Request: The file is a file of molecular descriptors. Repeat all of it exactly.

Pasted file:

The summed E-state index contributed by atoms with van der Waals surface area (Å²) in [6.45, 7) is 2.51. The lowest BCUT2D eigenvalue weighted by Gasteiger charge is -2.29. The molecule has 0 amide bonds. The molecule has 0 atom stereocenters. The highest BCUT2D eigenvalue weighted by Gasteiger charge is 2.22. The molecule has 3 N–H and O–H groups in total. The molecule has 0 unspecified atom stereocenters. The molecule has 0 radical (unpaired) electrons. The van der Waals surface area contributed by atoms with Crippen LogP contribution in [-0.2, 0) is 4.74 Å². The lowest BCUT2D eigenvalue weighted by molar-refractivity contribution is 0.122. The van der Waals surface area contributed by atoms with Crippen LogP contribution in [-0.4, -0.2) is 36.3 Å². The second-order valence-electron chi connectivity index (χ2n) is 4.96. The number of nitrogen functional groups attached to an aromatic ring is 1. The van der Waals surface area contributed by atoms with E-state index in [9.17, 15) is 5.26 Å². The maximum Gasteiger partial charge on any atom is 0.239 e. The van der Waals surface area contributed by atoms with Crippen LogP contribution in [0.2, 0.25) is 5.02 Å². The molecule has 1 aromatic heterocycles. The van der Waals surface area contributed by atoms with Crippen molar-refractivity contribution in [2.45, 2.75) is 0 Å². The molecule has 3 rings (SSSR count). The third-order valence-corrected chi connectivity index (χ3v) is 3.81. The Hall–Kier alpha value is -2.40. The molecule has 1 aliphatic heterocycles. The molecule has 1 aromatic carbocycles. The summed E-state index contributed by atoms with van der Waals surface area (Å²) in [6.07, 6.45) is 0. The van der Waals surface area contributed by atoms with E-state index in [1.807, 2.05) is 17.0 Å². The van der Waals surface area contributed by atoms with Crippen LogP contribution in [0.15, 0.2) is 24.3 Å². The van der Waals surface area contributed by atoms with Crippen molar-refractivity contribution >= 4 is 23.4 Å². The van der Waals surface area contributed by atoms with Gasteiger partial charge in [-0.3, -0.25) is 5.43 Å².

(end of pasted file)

The summed E-state index contributed by atoms with van der Waals surface area (Å²) in [6.45, 7) is 2.51. The lowest BCUT2D eigenvalue weighted by Gasteiger charge is -2.29. The molecule has 0 amide bonds. The molecule has 0 atom stereocenters. The highest BCUT2D eigenvalue weighted by Gasteiger charge is 2.22. The molecule has 3 N–H and O–H groups in total. The molecule has 0 unspecified atom stereocenters. The molecule has 0 radical (unpaired) electrons. The van der Waals surface area contributed by atoms with Crippen LogP contribution in [-0.2, 0) is 4.74 Å². The lowest BCUT2D eigenvalue weighted by molar-refractivity contribution is 0.122. The van der Waals surface area contributed by atoms with Crippen LogP contribution in [-0.4, -0.2) is 36.3 Å². The second-order valence-electron chi connectivity index (χ2n) is 4.96. The number of nitrogen functional groups attached to an aromatic ring is 1. The van der Waals surface area contributed by atoms with E-state index in [9.17, 15) is 5.26 Å². The maximum Gasteiger partial charge on any atom is 0.239 e. The van der Waals surface area contributed by atoms with Crippen LogP contribution in [0.2, 0.25) is 5.02 Å². The molecule has 1 aromatic heterocycles. The van der Waals surface area contributed by atoms with Crippen molar-refractivity contribution in [2.45, 2.75) is 0 Å². The molecule has 3 rings (SSSR count). The third-order valence-corrected chi connectivity index (χ3v) is 3.81. The Hall–Kier alpha value is -2.40. The molecule has 1 aliphatic heterocycles. The molecule has 1 aromatic carbocycles. The summed E-state index contributed by atoms with van der Waals surface area (Å²) in [6.07, 6.45) is 0. The van der Waals surface area contributed by atoms with E-state index in [1.807, 2.05) is 17.0 Å². The van der Waals surface area contributed by atoms with Crippen LogP contribution in [0.15, 0.2) is 24.3 Å². The van der Waals surface area contributed by atoms with Crippen molar-refractivity contribution >= 4 is 23.4 Å². The van der Waals surface area contributed by atoms with Gasteiger partial charge in [-0.3, -0.25) is 5.43 Å².